Wrong. Whole Foods accepts bitcoin.
No Whole Foods here.
Less than 50 listed for all of North America, that's hardly a counter-argument.
Overstock.com, Amazon, CVS, Target, Victoria's Secret, Zappos, the list keeps growing.
Of course most of these stores actually use a payment processor that immediately converts the bitcoins to USD for them, but if more and more stores start accepting it, at some point the currency may become so practical that such conversions will no longer need to be made. If a company does business with another company that accepts bitcoin, they may as well take bitcoin from their clients and then use those bitcoins to pay their suppliers. Transaction fees are much lower than those for credit cards, you don't even need any middle men.
Yeah, and if enough people start trying to pay in tulip bulbs, and if they reeeeally believe...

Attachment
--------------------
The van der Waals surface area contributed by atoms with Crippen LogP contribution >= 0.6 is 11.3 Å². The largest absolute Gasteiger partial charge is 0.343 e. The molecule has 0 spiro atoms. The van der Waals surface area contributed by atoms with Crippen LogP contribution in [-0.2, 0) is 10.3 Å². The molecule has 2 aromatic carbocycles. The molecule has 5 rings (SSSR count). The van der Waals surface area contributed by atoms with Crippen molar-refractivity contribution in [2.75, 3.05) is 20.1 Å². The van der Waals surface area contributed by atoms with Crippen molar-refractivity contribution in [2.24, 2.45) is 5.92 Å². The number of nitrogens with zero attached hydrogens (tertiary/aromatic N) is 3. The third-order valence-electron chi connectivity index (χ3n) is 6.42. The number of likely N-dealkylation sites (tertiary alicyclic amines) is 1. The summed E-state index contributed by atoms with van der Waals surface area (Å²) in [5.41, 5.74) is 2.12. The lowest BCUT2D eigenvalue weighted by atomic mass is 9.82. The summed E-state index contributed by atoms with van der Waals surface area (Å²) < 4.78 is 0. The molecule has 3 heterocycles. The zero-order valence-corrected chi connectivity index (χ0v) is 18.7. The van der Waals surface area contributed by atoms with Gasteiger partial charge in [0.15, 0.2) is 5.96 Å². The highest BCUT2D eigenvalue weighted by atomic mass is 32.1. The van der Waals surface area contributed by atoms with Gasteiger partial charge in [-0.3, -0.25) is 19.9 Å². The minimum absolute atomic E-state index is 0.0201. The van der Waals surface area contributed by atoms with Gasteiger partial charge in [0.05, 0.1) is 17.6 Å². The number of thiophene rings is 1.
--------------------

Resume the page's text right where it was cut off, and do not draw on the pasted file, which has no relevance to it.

I couldn't believe Victoria's Secret takes bitcoin, and sure enough they don't. They take gift cards.... that can be purchased with bitcoin. Which is exactly what the parent was arguing, "I can exchange BTC for my local currency and then go about my business, but that's about it."
Things get more interesting with the second category: "non-personal" information, which is any user data that isn't associated with a specific individual. We're talking about details like customers' jobs, real-time location, habits, and the like. That data, the company says, is collected anonymously. Apple has free reign to share, sell, or store it however it damn pleases.
Just because Apple hasn't explicitly tied a name to the information doesn't mean it's anonymous. Even a fragment of the location data is enough to identify most people.
The point is no longer "What $COMPANY does with the data it collects", though that might be unsettling on its own, it's what the NSA (or any other data aggregator) can do with it.
They're not providing any value, they're summarizing a release announcement -- and the only things they left out are three bullet points that are just version number bumps for major apps/libraries in base.
Surely the same criticism came up during the alpha? I know I gave almost the same complaint (minus the Digg threat) in the survey, and other than being a bit more feature complete, the layout looks almost the same.
Real programs don't eat cache.